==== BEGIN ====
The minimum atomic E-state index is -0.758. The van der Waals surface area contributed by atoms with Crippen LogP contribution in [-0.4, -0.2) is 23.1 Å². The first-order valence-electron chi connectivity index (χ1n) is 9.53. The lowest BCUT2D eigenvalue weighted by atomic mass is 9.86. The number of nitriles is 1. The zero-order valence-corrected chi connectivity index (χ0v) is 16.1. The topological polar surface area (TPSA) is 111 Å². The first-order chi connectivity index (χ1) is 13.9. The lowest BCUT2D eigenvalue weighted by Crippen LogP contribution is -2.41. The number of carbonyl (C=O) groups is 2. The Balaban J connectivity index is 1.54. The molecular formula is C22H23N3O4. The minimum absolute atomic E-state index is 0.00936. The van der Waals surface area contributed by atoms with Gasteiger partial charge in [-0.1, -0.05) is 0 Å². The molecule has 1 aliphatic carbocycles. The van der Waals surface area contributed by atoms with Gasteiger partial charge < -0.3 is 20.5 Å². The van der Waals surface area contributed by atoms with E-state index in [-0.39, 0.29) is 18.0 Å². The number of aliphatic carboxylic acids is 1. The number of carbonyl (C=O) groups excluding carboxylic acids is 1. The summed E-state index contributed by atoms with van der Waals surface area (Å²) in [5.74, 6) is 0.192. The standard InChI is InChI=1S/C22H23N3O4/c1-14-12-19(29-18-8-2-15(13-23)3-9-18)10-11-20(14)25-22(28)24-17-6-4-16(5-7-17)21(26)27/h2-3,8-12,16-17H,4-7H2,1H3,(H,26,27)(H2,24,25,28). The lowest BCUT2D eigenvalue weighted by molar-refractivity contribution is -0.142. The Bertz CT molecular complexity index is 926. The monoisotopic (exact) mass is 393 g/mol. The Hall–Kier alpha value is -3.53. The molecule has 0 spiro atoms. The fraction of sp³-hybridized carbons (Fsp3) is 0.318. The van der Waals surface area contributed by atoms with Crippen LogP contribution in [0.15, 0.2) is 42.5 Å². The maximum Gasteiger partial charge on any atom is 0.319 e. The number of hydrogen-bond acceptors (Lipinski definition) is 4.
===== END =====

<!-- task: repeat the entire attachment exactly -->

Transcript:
The minimum atomic E-state index is -0.758. The van der Waals surface area contributed by atoms with Crippen LogP contribution in [-0.4, -0.2) is 23.1 Å². The first-order valence-electron chi connectivity index (χ1n) is 9.53. The lowest BCUT2D eigenvalue weighted by atomic mass is 9.86. The number of nitriles is 1. The zero-order valence-corrected chi connectivity index (χ0v) is 16.1. The topological polar surface area (TPSA) is 111 Å². The first-order chi connectivity index (χ1) is 13.9. The lowest BCUT2D eigenvalue weighted by Crippen LogP contribution is -2.41. The number of carbonyl (C=O) groups is 2. The Balaban J connectivity index is 1.54. The molecular formula is C22H23N3O4. The minimum absolute atomic E-state index is 0.00936. The van der Waals surface area contributed by atoms with Gasteiger partial charge in [-0.1, -0.05) is 0 Å². The molecule has 1 aliphatic carbocycles. The van der Waals surface area contributed by atoms with Gasteiger partial charge < -0.3 is 20.5 Å². The van der Waals surface area contributed by atoms with E-state index in [-0.39, 0.29) is 18.0 Å². The number of aliphatic carboxylic acids is 1. The number of carbonyl (C=O) groups excluding carboxylic acids is 1. The summed E-state index contributed by atoms with van der Waals surface area (Å²) in [5.74, 6) is 0.192. The standard InChI is InChI=1S/C22H23N3O4/c1-14-12-19(29-18-8-2-15(13-23)3-9-18)10-11-20(14)25-22(28)24-17-6-4-16(5-7-17)21(26)27/h2-3,8-12,16-17H,4-7H2,1H3,(H,26,27)(H2,24,25,28). The lowest BCUT2D eigenvalue weighted by molar-refractivity contribution is -0.142. The Bertz CT molecular complexity index is 926. The monoisotopic (exact) mass is 393 g/mol. The Hall–Kier alpha value is -3.53. The molecule has 0 spiro atoms. The fraction of sp³-hybridized carbons (Fsp3) is 0.318. The van der Waals surface area contributed by atoms with Crippen LogP contribution in [0.15, 0.2) is 42.5 Å². The maximum Gasteiger partial charge on any atom is 0.319 e. The number of hydrogen-bond acceptors (Lipinski definition) is 4.